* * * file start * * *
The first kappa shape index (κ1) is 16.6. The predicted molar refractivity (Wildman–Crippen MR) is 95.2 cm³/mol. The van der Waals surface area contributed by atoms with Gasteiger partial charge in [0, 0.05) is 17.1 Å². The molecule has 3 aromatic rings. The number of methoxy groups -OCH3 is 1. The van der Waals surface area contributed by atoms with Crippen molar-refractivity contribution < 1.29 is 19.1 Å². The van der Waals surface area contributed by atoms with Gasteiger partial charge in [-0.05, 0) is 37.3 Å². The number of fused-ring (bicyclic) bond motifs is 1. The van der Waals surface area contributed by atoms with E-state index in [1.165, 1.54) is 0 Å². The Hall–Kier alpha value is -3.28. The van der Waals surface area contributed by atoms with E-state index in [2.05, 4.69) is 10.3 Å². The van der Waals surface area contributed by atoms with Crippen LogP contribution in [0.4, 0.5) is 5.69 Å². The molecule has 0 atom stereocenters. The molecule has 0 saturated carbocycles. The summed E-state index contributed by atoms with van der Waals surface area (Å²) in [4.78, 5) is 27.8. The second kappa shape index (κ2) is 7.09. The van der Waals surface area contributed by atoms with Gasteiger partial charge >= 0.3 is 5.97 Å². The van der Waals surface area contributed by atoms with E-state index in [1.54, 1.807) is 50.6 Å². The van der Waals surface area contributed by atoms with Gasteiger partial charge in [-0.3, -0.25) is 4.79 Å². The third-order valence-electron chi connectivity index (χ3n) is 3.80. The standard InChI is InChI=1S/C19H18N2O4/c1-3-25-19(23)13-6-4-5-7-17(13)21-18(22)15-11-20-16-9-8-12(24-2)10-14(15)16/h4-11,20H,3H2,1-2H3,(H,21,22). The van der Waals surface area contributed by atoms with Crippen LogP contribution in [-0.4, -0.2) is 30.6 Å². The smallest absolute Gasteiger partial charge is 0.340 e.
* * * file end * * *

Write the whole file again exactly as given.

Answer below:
The first kappa shape index (κ1) is 16.6. The predicted molar refractivity (Wildman–Crippen MR) is 95.2 cm³/mol. The van der Waals surface area contributed by atoms with Gasteiger partial charge in [0, 0.05) is 17.1 Å². The molecule has 3 aromatic rings. The number of methoxy groups -OCH3 is 1. The van der Waals surface area contributed by atoms with Crippen molar-refractivity contribution < 1.29 is 19.1 Å². The van der Waals surface area contributed by atoms with Gasteiger partial charge in [-0.05, 0) is 37.3 Å². The number of fused-ring (bicyclic) bond motifs is 1. The van der Waals surface area contributed by atoms with E-state index in [1.165, 1.54) is 0 Å². The Hall–Kier alpha value is -3.28. The van der Waals surface area contributed by atoms with E-state index in [2.05, 4.69) is 10.3 Å². The van der Waals surface area contributed by atoms with Crippen LogP contribution in [0.4, 0.5) is 5.69 Å². The molecule has 0 atom stereocenters. The molecule has 0 saturated carbocycles. The summed E-state index contributed by atoms with van der Waals surface area (Å²) in [4.78, 5) is 27.8. The second kappa shape index (κ2) is 7.09. The van der Waals surface area contributed by atoms with Gasteiger partial charge >= 0.3 is 5.97 Å². The van der Waals surface area contributed by atoms with E-state index in [1.54, 1.807) is 50.6 Å². The van der Waals surface area contributed by atoms with Gasteiger partial charge in [-0.3, -0.25) is 4.79 Å². The third-order valence-electron chi connectivity index (χ3n) is 3.80. The standard InChI is InChI=1S/C19H18N2O4/c1-3-25-19(23)13-6-4-5-7-17(13)21-18(22)15-11-20-16-9-8-12(24-2)10-14(15)16/h4-11,20H,3H2,1-2H3,(H,21,22). The van der Waals surface area contributed by atoms with Crippen LogP contribution in [-0.4, -0.2) is 30.6 Å². The smallest absolute Gasteiger partial charge is 0.340 e.